The Rigakubu News

DATE2023.01.31 #The Rigakubu News#FEATURES

Mysteries in Science(Vol. 19): Why do sleep-deprived rats die?

Why do sleep-deprived rats die?

Yu Hayashi (Professor, Department of Biological Sciences)

Many of us have experienced the surprisingly invigorating feeling that comes from simply taking a short nap when we are feeling unbearably fatigued. Surprisingly, however, the mechanisms by which sleep helps the body recover are still poorly understood.

In an attempt to elucidate the role of sleep, sleep deprivation experiments, where sleep is deprived by coercively waking up animals at the moment they fall asleep, have been conducted in various animal species. However, these experiments must be interpreted with caution. Animals that have been deprived of sleep for so long that they become sleepy cannot be awakened by minor stimuli. In other words, the longer a sleep deprivation experiment is run, the more stimulation is required to wake the animals, and the effect of the stimulation itself cannot be ignored. In a study published in Science in 1983, the authors considered this point and designed an experimental method so that whenever an individual of a large rodent (rat) fell asleep, the same stimulus was given to both the sleep-deprived individual and a control (not sleep-deprived) individual kept on the opposite side of the cage wall. This allowed the researchers to provide the same stimuli under both conditions. Despite being given the same stimuli, the amount of sleep in the sleep-deprived animals decreased to about 10%, while that of the controls decreased only to about 70%. 

What were the differences between the sleep-deprived and control individuals at the end of this experiment? Firstly, only the sleep-deprived individuals died within 2 to 3 weeks. Moreover, the sleep-deprived individuals lost weight and their body temperature decreased, despite a significant increase in food intake toward the end of the experiment. This implies that their energy consumption increased significantly. In addition, skin damage was observed in areas not covered by fur. Surprisingly, there was no difference in the levels of corticosteroids, hormones thought to be markers of stress. So, did the increased energy consumption and loss of body heat cause the death of the sleep-deprived animals? Energy expenditure is controlled by the thyroid gland. When the thyroid function was decreased in the sleep-deprived individuals, energy consumption decreased and body temperature decreased further, but there was no effect on the time of death. Quite the opposite, when the thyroid gland function was artificially increased, it prevented the decrease in body temperature, but hastened the time of death. Therefore, there may be no direct relationship between energy consumption, temperature decrease, and death due to sleep deprivation. Upon examination of blood samples and some organs of the sleep-deprived individuals, researchers found that they were infected with bacteria in amounts higher than normally detected. This suggested that the immune system was weakened, resulting in the abnormal proliferation and spread of commensal, e.g., intestinal, bacteria. However, it was also found that suppressing the bacteria’s growth by giving antibiotic cocktails to sleep-deprived individuals did not affect mortality. Thus, although the involvement of other pathogens such as viruses cannot be ruled out, there was no direct evidence that infection was the cause of death. It has been almost 40 years since the first sleep deprivation experiments were conducted, yet the cause of death in sleeping rats is still unknown.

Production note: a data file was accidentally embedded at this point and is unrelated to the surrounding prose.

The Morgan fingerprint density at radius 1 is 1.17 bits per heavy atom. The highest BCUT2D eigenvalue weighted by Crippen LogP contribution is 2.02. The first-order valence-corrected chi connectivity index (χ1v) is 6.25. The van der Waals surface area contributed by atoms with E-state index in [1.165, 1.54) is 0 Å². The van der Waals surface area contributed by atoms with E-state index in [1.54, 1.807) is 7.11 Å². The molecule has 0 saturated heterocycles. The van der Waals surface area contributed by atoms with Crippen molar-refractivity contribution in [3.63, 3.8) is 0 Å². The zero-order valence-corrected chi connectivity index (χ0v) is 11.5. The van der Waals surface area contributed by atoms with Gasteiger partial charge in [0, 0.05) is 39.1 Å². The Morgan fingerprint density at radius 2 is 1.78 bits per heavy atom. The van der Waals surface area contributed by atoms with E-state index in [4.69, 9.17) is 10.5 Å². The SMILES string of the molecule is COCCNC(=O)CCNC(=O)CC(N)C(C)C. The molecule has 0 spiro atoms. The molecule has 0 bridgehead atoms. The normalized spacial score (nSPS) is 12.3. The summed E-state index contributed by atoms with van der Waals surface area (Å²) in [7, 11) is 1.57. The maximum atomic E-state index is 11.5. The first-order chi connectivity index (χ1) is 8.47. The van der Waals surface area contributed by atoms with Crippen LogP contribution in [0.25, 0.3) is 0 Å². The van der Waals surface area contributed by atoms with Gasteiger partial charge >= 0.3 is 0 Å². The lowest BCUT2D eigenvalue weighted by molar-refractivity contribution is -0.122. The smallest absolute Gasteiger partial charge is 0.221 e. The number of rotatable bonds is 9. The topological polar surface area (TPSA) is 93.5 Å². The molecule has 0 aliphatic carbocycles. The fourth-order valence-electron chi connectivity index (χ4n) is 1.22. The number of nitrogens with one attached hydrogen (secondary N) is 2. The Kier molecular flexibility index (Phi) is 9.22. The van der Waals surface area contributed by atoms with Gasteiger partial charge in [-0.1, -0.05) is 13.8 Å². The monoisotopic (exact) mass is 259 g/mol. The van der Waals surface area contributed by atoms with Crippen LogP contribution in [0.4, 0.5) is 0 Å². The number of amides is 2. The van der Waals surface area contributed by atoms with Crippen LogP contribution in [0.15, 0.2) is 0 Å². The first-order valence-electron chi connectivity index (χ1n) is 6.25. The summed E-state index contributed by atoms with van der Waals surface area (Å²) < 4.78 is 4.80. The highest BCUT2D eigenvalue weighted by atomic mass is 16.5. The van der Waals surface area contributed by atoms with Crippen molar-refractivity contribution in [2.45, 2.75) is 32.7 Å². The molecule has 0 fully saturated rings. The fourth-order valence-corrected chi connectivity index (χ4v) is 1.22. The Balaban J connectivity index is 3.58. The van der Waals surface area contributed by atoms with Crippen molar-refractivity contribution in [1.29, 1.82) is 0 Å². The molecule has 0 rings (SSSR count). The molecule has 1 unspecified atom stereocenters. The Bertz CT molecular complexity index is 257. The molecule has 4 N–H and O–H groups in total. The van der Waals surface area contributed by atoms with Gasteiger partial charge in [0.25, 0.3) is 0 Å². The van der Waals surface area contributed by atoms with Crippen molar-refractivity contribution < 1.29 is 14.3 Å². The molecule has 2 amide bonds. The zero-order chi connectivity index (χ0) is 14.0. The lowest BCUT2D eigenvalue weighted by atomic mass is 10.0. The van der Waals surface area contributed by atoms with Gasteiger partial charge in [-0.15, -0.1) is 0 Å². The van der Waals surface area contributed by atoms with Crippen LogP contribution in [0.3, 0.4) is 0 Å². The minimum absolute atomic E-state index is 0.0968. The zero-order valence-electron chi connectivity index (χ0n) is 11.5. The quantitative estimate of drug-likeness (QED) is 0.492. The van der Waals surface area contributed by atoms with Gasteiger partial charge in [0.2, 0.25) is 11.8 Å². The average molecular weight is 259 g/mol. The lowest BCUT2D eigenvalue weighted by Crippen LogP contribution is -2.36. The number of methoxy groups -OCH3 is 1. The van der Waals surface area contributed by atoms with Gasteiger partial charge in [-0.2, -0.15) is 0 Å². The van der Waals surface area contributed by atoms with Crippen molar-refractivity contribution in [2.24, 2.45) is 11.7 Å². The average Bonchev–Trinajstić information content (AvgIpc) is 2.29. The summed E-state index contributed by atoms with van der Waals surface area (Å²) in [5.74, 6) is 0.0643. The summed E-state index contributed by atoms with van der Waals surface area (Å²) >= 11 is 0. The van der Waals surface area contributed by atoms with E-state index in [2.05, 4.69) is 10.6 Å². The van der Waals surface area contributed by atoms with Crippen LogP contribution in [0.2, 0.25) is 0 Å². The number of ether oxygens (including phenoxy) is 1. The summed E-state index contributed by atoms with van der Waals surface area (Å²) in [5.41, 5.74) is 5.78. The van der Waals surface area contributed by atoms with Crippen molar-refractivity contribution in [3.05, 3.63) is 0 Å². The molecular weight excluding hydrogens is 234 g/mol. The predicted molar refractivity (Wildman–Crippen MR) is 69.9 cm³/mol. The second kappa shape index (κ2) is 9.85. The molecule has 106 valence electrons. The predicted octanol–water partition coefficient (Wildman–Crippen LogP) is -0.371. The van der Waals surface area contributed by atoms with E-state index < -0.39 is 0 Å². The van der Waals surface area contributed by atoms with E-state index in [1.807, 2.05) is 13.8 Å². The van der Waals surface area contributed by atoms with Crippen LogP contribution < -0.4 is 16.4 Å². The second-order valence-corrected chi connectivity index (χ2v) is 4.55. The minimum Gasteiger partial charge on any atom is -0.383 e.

Both rats and humans have two types, REM and non-REM, sleep. REM sleep is commonly known as “dream sleep,” because people awakened during REM sleep report that they were dreaming. On the other hand, non-REM sleep is generally considered important for physical recovery, as the secretion of growth hormones increases during non-REM sleep. Recently, however, the possibility has emerged that REM sleep may also be important for recovery. Recent findings show that the lack of REM sleep is a risk factor for cardiovascular disease and death from various causes. In our laboratory, we have succeeded in creating a genetically modified form of mice, in which REM sleep is almost completely eliminated. We hope to use this unique strain of the species to explore the mysteries of sleep.


Figure: A pair of mice, snuggled comfortably together, asleep. What kind of changes could be occurring inside their bodies?


This article is from the "Mysteries in Science" series in The Rigakubu News ―